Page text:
A MQ-9 Reaper crashed 20 miles northeast of Oswego during a routine training mission. It happened around 1 p.m. on Tuesday.
The training mission was being conducted by the Formal Training Unit of the 174th Attack Wing. No one was hurt. The aircraft had no weapons or hazardous materials on board. The plane was on a routine student training session. Four MQ-9 planes fly daily from Fort Drum as part of the program, which formally started in November 2011.
The Reaper has a 66-foot wingspan and weighs eight to ten thousand pounds. It costs between $4 million and $5 million. Specialized search equipment has been brought in, including a helicopter - although the search has been called off for Tuesday evening because of bad weather.
According to the 174th Attack Wing, it took off from Wheeler Sack Army Airfield at Fort Drum and was operating in approved military airspace over Lake Ontario as part of the 174th's mission of training MQ-9 pilots and sensor operators for the Air Force. The Reaper went down in special use airspace 20 miles northeast of the Port of Oswego.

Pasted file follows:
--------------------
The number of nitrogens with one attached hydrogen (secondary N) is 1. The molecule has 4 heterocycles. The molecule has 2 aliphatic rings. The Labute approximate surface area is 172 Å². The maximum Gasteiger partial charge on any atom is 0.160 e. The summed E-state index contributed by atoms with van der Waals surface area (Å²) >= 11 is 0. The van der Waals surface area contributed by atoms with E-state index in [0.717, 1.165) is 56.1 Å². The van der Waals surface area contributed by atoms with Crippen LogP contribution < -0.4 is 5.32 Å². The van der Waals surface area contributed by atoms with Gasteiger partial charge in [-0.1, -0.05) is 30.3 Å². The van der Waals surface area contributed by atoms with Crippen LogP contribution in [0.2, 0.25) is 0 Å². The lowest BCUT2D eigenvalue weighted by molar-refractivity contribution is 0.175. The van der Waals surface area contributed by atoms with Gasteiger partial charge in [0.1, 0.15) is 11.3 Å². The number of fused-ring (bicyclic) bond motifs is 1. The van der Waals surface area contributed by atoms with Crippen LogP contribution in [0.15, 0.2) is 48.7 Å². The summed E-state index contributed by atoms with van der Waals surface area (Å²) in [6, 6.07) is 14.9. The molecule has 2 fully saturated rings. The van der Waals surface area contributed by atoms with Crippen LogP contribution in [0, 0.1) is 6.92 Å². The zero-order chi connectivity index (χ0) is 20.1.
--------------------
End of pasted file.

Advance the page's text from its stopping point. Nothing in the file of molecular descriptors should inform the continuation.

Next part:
Air Force officials are trying to determine what caused the crash. The investigation should take approximately 30 days. All 174th flying missions are temporarily suspended.
"All of the data that's collected from the airplane, both video and other data, they'll [investigators] will compile all that information...with the goal of determining exactly what happened with the airplane," said Colonel Greg Semmel, Commander of the 174th Attack Wing.
Colonel Semmel maintains the reaper drones are safe. "It's as safe of an airplane as any other airplane that the Air Force flies," said Semmel.
Ed Kinane, with the Syracuse Peace Council, questions their safety. "These very high-tech drones have very high rates - accident rates - much higher than other aircraft," said Kinane. "So that is a concern."
The MQ-9 Reaper is a medium-to-high altitude, long endurance remotely piloted aircraft. The Reaper's primary mission is to act as an intelligence, surveillance and reconnaissance asset, employing sensors to provide real-time data to commanders and intelligence specialists at all levels.